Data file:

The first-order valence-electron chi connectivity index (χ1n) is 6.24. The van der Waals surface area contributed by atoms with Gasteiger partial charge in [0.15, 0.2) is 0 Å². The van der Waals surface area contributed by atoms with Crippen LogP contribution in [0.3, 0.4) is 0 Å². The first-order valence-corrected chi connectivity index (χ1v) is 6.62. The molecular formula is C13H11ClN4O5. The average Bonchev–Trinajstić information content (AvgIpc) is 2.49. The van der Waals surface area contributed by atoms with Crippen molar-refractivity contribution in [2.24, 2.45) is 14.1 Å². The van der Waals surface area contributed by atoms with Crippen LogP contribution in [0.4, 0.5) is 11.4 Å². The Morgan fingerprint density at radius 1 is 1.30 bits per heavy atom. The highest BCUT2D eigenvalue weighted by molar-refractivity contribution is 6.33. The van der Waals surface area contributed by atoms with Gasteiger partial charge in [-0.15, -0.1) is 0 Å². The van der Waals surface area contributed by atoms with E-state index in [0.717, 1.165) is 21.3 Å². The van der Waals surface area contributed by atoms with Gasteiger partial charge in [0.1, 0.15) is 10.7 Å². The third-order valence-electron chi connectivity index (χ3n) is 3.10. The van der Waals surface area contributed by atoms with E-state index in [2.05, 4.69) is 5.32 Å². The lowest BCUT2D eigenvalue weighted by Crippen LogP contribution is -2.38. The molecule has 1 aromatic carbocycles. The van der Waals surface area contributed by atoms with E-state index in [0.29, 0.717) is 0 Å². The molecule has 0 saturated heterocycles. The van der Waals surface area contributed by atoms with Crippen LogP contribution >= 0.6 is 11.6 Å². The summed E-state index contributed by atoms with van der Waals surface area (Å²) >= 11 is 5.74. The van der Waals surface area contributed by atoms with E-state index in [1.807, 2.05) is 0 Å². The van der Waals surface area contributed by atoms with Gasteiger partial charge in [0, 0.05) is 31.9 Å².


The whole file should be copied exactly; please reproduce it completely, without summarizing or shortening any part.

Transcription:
The first-order valence-electron chi connectivity index (χ1n) is 6.24. The van der Waals surface area contributed by atoms with Gasteiger partial charge in [0.15, 0.2) is 0 Å². The van der Waals surface area contributed by atoms with Crippen LogP contribution in [0.3, 0.4) is 0 Å². The first-order valence-corrected chi connectivity index (χ1v) is 6.62. The molecular formula is C13H11ClN4O5. The average Bonchev–Trinajstić information content (AvgIpc) is 2.49. The van der Waals surface area contributed by atoms with Crippen molar-refractivity contribution in [2.24, 2.45) is 14.1 Å². The van der Waals surface area contributed by atoms with Crippen LogP contribution in [0.4, 0.5) is 11.4 Å². The Morgan fingerprint density at radius 1 is 1.30 bits per heavy atom. The highest BCUT2D eigenvalue weighted by molar-refractivity contribution is 6.33. The van der Waals surface area contributed by atoms with Gasteiger partial charge in [-0.15, -0.1) is 0 Å². The van der Waals surface area contributed by atoms with E-state index in [0.717, 1.165) is 21.3 Å². The van der Waals surface area contributed by atoms with Gasteiger partial charge in [0.1, 0.15) is 10.7 Å². The third-order valence-electron chi connectivity index (χ3n) is 3.10. The van der Waals surface area contributed by atoms with E-state index in [2.05, 4.69) is 5.32 Å². The lowest BCUT2D eigenvalue weighted by Crippen LogP contribution is -2.38. The molecule has 1 aromatic carbocycles. The van der Waals surface area contributed by atoms with E-state index in [0.29, 0.717) is 0 Å². The molecule has 0 saturated heterocycles. The van der Waals surface area contributed by atoms with Crippen LogP contribution >= 0.6 is 11.6 Å². The summed E-state index contributed by atoms with van der Waals surface area (Å²) >= 11 is 5.74. The van der Waals surface area contributed by atoms with E-state index in [1.807, 2.05) is 0 Å². The van der Waals surface area contributed by atoms with Gasteiger partial charge in [0, 0.05) is 31.9 Å².